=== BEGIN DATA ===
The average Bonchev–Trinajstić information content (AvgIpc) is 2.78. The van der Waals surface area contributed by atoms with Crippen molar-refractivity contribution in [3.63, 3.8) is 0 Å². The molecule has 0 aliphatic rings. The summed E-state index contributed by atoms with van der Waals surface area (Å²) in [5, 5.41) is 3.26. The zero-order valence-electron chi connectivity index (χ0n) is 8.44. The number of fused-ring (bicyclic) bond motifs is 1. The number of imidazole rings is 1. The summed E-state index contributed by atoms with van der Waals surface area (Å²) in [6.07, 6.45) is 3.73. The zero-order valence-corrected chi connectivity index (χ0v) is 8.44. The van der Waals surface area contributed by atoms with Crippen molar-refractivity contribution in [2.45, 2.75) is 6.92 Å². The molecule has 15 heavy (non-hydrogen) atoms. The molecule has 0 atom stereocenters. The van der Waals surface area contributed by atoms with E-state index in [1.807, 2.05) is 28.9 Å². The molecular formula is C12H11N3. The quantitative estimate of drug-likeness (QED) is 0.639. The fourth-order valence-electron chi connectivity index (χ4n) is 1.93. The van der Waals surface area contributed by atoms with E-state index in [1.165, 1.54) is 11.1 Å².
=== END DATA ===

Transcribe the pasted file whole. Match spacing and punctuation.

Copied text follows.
The average Bonchev–Trinajstić information content (AvgIpc) is 2.78. The van der Waals surface area contributed by atoms with Crippen molar-refractivity contribution in [3.63, 3.8) is 0 Å². The molecule has 0 aliphatic rings. The summed E-state index contributed by atoms with van der Waals surface area (Å²) in [5, 5.41) is 3.26. The zero-order valence-electron chi connectivity index (χ0n) is 8.44. The number of fused-ring (bicyclic) bond motifs is 1. The number of imidazole rings is 1. The summed E-state index contributed by atoms with van der Waals surface area (Å²) in [6.07, 6.45) is 3.73. The zero-order valence-corrected chi connectivity index (χ0v) is 8.44. The van der Waals surface area contributed by atoms with Crippen molar-refractivity contribution in [2.45, 2.75) is 6.92 Å². The molecule has 15 heavy (non-hydrogen) atoms. The molecule has 0 atom stereocenters. The van der Waals surface area contributed by atoms with E-state index in [1.807, 2.05) is 28.9 Å². The molecular formula is C12H11N3. The quantitative estimate of drug-likeness (QED) is 0.639. The fourth-order valence-electron chi connectivity index (χ4n) is 1.93. The van der Waals surface area contributed by atoms with E-state index in [1.165, 1.54) is 11.1 Å².